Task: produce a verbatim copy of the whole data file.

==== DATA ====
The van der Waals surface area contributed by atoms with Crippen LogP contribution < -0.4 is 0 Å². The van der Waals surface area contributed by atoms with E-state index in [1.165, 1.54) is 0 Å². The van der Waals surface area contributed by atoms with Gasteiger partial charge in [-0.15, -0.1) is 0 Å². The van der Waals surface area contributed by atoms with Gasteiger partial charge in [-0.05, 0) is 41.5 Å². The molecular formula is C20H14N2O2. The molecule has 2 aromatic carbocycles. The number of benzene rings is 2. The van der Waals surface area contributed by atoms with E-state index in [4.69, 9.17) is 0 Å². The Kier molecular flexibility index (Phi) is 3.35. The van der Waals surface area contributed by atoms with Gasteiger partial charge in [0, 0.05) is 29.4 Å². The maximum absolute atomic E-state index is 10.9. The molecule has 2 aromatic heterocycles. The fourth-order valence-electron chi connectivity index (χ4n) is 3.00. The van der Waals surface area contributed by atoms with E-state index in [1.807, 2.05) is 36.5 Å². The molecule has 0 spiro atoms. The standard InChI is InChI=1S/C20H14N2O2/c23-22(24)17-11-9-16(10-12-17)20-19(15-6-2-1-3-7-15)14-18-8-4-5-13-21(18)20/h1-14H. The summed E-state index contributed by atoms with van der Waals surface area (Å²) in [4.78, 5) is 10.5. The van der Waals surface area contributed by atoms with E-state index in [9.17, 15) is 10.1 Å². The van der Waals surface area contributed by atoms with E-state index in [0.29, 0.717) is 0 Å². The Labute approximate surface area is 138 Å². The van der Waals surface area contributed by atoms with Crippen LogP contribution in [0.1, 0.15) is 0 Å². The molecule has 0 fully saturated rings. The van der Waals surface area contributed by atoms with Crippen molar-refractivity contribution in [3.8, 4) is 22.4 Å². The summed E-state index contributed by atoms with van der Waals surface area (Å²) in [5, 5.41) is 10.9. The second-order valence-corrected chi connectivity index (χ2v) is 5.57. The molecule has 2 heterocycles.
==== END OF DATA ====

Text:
The van der Waals surface area contributed by atoms with Crippen LogP contribution < -0.4 is 0 Å². The van der Waals surface area contributed by atoms with E-state index in [1.165, 1.54) is 0 Å². The van der Waals surface area contributed by atoms with Gasteiger partial charge in [-0.15, -0.1) is 0 Å². The van der Waals surface area contributed by atoms with Gasteiger partial charge in [-0.05, 0) is 41.5 Å². The molecular formula is C20H14N2O2. The molecule has 2 aromatic carbocycles. The number of benzene rings is 2. The van der Waals surface area contributed by atoms with E-state index in [4.69, 9.17) is 0 Å². The Kier molecular flexibility index (Phi) is 3.35. The van der Waals surface area contributed by atoms with Gasteiger partial charge in [0, 0.05) is 29.4 Å². The maximum absolute atomic E-state index is 10.9. The molecule has 2 aromatic heterocycles. The fourth-order valence-electron chi connectivity index (χ4n) is 3.00. The van der Waals surface area contributed by atoms with E-state index in [1.807, 2.05) is 36.5 Å². The molecule has 0 spiro atoms. The standard InChI is InChI=1S/C20H14N2O2/c23-22(24)17-11-9-16(10-12-17)20-19(15-6-2-1-3-7-15)14-18-8-4-5-13-21(18)20/h1-14H. The summed E-state index contributed by atoms with van der Waals surface area (Å²) in [4.78, 5) is 10.5. The van der Waals surface area contributed by atoms with E-state index in [9.17, 15) is 10.1 Å². The van der Waals surface area contributed by atoms with E-state index in [0.29, 0.717) is 0 Å². The Labute approximate surface area is 138 Å². The van der Waals surface area contributed by atoms with Crippen LogP contribution in [0.1, 0.15) is 0 Å². The molecule has 0 fully saturated rings. The van der Waals surface area contributed by atoms with Crippen molar-refractivity contribution in [3.8, 4) is 22.4 Å². The summed E-state index contributed by atoms with van der Waals surface area (Å²) in [5, 5.41) is 10.9. The second-order valence-corrected chi connectivity index (χ2v) is 5.57. The molecule has 2 heterocycles.